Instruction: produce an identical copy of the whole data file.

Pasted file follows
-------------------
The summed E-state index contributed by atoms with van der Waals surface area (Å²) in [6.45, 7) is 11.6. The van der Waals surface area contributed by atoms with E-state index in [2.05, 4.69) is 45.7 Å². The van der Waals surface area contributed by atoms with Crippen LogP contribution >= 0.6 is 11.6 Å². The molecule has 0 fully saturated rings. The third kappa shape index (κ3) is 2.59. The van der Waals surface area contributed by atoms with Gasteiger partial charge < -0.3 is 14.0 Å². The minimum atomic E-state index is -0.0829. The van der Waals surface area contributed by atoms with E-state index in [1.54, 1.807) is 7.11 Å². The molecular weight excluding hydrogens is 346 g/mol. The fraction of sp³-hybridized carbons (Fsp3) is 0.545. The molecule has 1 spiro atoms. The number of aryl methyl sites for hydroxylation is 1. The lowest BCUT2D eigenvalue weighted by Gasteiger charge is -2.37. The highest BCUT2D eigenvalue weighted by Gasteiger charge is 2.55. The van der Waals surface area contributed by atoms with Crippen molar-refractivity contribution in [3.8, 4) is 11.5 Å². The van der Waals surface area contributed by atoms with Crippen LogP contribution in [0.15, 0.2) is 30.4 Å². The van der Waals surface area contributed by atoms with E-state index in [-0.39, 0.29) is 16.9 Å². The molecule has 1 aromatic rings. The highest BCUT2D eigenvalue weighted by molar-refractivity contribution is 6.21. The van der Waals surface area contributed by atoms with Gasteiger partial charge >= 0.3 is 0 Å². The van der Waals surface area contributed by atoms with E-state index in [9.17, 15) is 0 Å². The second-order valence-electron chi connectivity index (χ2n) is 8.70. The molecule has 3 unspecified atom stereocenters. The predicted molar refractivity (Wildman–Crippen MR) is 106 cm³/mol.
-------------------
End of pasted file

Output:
The summed E-state index contributed by atoms with van der Waals surface area (Å²) in [6.45, 7) is 11.6. The van der Waals surface area contributed by atoms with E-state index in [2.05, 4.69) is 45.7 Å². The van der Waals surface area contributed by atoms with Crippen LogP contribution >= 0.6 is 11.6 Å². The molecule has 0 fully saturated rings. The third kappa shape index (κ3) is 2.59. The van der Waals surface area contributed by atoms with Gasteiger partial charge < -0.3 is 14.0 Å². The minimum atomic E-state index is -0.0829. The van der Waals surface area contributed by atoms with E-state index in [1.54, 1.807) is 7.11 Å². The molecular weight excluding hydrogens is 346 g/mol. The fraction of sp³-hybridized carbons (Fsp3) is 0.545. The molecule has 1 spiro atoms. The number of aryl methyl sites for hydroxylation is 1. The lowest BCUT2D eigenvalue weighted by Gasteiger charge is -2.37. The highest BCUT2D eigenvalue weighted by Gasteiger charge is 2.55. The van der Waals surface area contributed by atoms with Crippen molar-refractivity contribution in [3.8, 4) is 11.5 Å². The van der Waals surface area contributed by atoms with Crippen LogP contribution in [0.15, 0.2) is 30.4 Å². The van der Waals surface area contributed by atoms with E-state index in [-0.39, 0.29) is 16.9 Å². The molecule has 1 aromatic rings. The highest BCUT2D eigenvalue weighted by molar-refractivity contribution is 6.21. The van der Waals surface area contributed by atoms with Gasteiger partial charge >= 0.3 is 0 Å². The van der Waals surface area contributed by atoms with E-state index in [9.17, 15) is 0 Å². The second-order valence-electron chi connectivity index (χ2n) is 8.70. The molecule has 3 unspecified atom stereocenters. The predicted molar refractivity (Wildman–Crippen MR) is 106 cm³/mol.